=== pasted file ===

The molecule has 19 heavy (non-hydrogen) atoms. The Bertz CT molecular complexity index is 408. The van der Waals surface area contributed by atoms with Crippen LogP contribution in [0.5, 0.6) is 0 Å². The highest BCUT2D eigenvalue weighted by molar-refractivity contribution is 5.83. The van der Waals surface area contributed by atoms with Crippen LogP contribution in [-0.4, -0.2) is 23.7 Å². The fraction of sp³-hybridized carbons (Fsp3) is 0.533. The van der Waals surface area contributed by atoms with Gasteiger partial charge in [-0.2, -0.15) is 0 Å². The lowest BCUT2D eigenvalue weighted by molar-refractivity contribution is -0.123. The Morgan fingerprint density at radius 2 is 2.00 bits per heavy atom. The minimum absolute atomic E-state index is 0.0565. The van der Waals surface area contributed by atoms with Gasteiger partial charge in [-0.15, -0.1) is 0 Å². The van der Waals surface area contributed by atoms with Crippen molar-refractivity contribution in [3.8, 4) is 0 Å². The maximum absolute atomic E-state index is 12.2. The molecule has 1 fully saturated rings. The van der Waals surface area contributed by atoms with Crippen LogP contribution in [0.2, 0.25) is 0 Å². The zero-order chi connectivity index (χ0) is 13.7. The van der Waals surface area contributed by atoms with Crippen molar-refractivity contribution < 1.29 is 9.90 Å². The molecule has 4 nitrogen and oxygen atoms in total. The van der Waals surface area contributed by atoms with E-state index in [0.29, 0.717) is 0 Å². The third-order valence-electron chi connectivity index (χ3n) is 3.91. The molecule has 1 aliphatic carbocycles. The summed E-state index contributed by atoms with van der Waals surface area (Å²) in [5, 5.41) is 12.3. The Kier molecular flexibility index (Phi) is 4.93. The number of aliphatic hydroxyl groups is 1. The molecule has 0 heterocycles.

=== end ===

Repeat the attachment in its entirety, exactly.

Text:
The molecule has 19 heavy (non-hydrogen) atoms. The Bertz CT molecular complexity index is 408. The van der Waals surface area contributed by atoms with Crippen LogP contribution in [0.5, 0.6) is 0 Å². The highest BCUT2D eigenvalue weighted by molar-refractivity contribution is 5.83. The van der Waals surface area contributed by atoms with Crippen LogP contribution in [-0.4, -0.2) is 23.7 Å². The fraction of sp³-hybridized carbons (Fsp3) is 0.533. The van der Waals surface area contributed by atoms with Gasteiger partial charge in [-0.2, -0.15) is 0 Å². The lowest BCUT2D eigenvalue weighted by molar-refractivity contribution is -0.123. The Morgan fingerprint density at radius 2 is 2.00 bits per heavy atom. The minimum absolute atomic E-state index is 0.0565. The van der Waals surface area contributed by atoms with Gasteiger partial charge in [-0.15, -0.1) is 0 Å². The van der Waals surface area contributed by atoms with Crippen molar-refractivity contribution in [3.8, 4) is 0 Å². The maximum absolute atomic E-state index is 12.2. The molecule has 1 fully saturated rings. The van der Waals surface area contributed by atoms with Crippen LogP contribution in [0.2, 0.25) is 0 Å². The zero-order chi connectivity index (χ0) is 13.7. The van der Waals surface area contributed by atoms with Crippen molar-refractivity contribution < 1.29 is 9.90 Å². The molecule has 4 nitrogen and oxygen atoms in total. The van der Waals surface area contributed by atoms with E-state index in [0.29, 0.717) is 0 Å². The third-order valence-electron chi connectivity index (χ3n) is 3.91. The molecule has 1 aliphatic carbocycles. The summed E-state index contributed by atoms with van der Waals surface area (Å²) in [5, 5.41) is 12.3. The Kier molecular flexibility index (Phi) is 4.93. The number of aliphatic hydroxyl groups is 1. The molecule has 0 heterocycles.